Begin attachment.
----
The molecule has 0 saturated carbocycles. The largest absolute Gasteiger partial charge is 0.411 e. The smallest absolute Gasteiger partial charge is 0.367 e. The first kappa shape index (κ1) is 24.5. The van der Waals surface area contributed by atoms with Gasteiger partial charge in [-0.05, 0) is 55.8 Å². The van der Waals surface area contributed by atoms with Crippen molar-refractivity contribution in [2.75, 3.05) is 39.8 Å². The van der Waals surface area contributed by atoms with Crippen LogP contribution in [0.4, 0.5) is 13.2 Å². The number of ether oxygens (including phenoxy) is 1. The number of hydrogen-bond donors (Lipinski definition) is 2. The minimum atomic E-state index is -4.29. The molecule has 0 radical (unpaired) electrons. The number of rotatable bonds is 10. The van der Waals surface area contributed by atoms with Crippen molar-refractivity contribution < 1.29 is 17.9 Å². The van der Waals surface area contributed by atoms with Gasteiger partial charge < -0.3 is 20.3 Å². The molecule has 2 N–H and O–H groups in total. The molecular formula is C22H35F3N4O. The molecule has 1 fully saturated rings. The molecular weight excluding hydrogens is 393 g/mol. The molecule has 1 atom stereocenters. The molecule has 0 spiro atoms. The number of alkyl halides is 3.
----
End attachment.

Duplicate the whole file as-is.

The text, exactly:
The molecule has 0 saturated carbocycles. The largest absolute Gasteiger partial charge is 0.411 e. The smallest absolute Gasteiger partial charge is 0.367 e. The first kappa shape index (κ1) is 24.5. The van der Waals surface area contributed by atoms with Gasteiger partial charge in [-0.05, 0) is 55.8 Å². The van der Waals surface area contributed by atoms with Crippen molar-refractivity contribution in [2.75, 3.05) is 39.8 Å². The van der Waals surface area contributed by atoms with Crippen LogP contribution in [0.4, 0.5) is 13.2 Å². The number of ether oxygens (including phenoxy) is 1. The number of hydrogen-bond donors (Lipinski definition) is 2. The minimum atomic E-state index is -4.29. The molecule has 0 radical (unpaired) electrons. The number of rotatable bonds is 10. The van der Waals surface area contributed by atoms with Crippen molar-refractivity contribution < 1.29 is 17.9 Å². The van der Waals surface area contributed by atoms with Gasteiger partial charge < -0.3 is 20.3 Å². The molecule has 2 N–H and O–H groups in total. The molecular formula is C22H35F3N4O. The molecule has 1 fully saturated rings. The molecular weight excluding hydrogens is 393 g/mol. The molecule has 1 atom stereocenters. The molecule has 0 spiro atoms. The number of alkyl halides is 3.